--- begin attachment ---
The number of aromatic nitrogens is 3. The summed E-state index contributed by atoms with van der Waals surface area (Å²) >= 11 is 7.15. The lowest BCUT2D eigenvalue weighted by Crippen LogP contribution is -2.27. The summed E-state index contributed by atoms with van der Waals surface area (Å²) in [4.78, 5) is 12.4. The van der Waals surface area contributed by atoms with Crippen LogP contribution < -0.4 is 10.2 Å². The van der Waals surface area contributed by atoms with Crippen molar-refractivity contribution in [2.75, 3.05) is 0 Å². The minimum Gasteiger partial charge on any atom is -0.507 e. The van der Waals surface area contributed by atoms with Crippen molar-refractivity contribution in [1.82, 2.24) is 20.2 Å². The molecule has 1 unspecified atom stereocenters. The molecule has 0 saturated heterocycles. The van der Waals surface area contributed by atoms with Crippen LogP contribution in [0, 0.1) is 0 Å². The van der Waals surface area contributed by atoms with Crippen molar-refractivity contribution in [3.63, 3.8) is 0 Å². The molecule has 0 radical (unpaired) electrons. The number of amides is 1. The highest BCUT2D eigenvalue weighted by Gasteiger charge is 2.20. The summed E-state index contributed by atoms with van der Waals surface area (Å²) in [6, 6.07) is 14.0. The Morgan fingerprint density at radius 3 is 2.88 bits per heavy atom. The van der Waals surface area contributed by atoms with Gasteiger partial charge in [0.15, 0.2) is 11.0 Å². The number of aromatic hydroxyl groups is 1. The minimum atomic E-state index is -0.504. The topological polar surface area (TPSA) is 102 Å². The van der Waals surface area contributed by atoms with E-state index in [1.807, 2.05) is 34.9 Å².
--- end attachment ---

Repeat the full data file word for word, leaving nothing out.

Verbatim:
The number of aromatic nitrogens is 3. The summed E-state index contributed by atoms with van der Waals surface area (Å²) >= 11 is 7.15. The lowest BCUT2D eigenvalue weighted by Crippen LogP contribution is -2.27. The summed E-state index contributed by atoms with van der Waals surface area (Å²) in [4.78, 5) is 12.4. The van der Waals surface area contributed by atoms with Crippen LogP contribution < -0.4 is 10.2 Å². The van der Waals surface area contributed by atoms with Crippen molar-refractivity contribution in [2.75, 3.05) is 0 Å². The minimum Gasteiger partial charge on any atom is -0.507 e. The van der Waals surface area contributed by atoms with Crippen molar-refractivity contribution in [1.82, 2.24) is 20.2 Å². The molecule has 1 unspecified atom stereocenters. The molecule has 0 saturated heterocycles. The van der Waals surface area contributed by atoms with Crippen LogP contribution in [0, 0.1) is 0 Å². The van der Waals surface area contributed by atoms with Crippen molar-refractivity contribution in [3.63, 3.8) is 0 Å². The molecule has 0 radical (unpaired) electrons. The number of amides is 1. The highest BCUT2D eigenvalue weighted by Gasteiger charge is 2.20. The summed E-state index contributed by atoms with van der Waals surface area (Å²) in [6, 6.07) is 14.0. The Morgan fingerprint density at radius 3 is 2.88 bits per heavy atom. The van der Waals surface area contributed by atoms with Gasteiger partial charge in [0.15, 0.2) is 11.0 Å². The number of aromatic hydroxyl groups is 1. The minimum atomic E-state index is -0.504. The topological polar surface area (TPSA) is 102 Å². The van der Waals surface area contributed by atoms with E-state index in [1.807, 2.05) is 34.9 Å².